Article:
–Y.L. Xu

Foreword

by Ahsan Kareem

Economic growth and modernization has resulted in greater demand for cable-supported bridges that are designed to carry large volumes of vehicle traffic and railways over a long span. At the end of year 2010, there were at least ten suspension bridges with a main span over 1,200 m and ten cable-stayed bridges with a main span over 700 m.

Ambitious cable-supported bridge projects are often constructed along coastal areas and in or near to cities that are vulnerable to typhoons and high winds; therefore, wind effects on cable-supported bridges are key issues in their design, construction, operation and maintenance. However, a good knowledge and understanding of bridge aerodynamics is not widespread amongst university students and practicing engineers, mainly because of the multi-disciplinary nature of the subject. Another reason is that there is no book that addresses this topic comprehensively.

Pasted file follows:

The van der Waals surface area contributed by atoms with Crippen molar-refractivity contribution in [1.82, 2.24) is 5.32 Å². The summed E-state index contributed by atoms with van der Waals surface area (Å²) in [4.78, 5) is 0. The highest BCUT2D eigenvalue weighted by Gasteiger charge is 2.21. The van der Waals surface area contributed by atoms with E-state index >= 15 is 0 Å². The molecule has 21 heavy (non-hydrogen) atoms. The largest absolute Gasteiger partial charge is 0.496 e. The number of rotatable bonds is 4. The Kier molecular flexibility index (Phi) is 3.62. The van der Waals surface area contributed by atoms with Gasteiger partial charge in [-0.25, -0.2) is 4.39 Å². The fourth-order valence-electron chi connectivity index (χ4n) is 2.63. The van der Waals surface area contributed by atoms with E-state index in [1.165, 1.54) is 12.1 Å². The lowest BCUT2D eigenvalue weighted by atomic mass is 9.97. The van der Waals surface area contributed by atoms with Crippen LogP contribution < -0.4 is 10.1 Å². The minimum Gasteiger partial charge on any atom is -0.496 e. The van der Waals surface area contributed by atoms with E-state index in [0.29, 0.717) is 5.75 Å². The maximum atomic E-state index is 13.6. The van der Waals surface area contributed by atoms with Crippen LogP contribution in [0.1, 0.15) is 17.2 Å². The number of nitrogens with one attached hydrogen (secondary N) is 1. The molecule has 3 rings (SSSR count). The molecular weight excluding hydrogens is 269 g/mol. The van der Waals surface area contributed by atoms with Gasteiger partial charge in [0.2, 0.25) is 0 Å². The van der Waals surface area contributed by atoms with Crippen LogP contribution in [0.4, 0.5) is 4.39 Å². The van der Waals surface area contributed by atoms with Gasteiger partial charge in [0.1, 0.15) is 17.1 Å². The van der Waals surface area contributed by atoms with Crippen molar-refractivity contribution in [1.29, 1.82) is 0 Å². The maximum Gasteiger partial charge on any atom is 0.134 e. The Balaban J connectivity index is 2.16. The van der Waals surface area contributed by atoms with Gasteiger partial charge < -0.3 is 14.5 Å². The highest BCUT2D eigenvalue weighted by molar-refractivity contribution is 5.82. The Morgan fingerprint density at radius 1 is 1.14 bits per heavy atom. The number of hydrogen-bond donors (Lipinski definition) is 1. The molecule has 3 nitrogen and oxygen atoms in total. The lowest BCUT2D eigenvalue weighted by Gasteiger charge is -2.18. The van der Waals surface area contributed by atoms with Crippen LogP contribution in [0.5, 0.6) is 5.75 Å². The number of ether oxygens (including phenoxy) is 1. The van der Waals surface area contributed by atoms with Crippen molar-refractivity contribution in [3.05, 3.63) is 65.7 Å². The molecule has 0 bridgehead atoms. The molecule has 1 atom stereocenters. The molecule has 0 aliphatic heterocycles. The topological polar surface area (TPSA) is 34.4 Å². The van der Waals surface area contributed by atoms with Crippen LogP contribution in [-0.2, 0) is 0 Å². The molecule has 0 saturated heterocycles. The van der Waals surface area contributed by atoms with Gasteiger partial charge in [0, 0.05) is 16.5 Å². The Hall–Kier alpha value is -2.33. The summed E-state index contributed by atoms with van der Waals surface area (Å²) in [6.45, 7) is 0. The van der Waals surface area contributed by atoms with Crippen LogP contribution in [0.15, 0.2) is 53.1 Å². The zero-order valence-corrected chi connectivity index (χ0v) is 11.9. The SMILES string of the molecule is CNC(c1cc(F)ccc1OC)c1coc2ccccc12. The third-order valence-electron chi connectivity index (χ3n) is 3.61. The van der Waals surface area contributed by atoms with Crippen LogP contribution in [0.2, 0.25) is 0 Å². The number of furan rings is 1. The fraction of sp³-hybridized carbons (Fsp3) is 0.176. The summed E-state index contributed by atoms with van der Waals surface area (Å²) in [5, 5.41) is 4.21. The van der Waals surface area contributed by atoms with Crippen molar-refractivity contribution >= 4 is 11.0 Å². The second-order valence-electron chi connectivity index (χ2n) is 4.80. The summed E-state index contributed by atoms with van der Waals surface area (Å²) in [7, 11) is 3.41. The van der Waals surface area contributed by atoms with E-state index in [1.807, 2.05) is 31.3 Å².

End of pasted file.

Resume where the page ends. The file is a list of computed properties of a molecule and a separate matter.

In anticipation that more cable-supported bridges and some super-long-span cable-supported bridges will be designed and built in the 21 century throughout the world, the demand for such a book will increase as this subject shall be taught at major universities and colleges at least at the postgraduate level. A comprehensive book like this one on this subject, covering not only the fundamental knowledge but also state-of-the-art developments, will certainly facilitate learning and preparation of students to face the challenges posed by the bridges of tomorrow.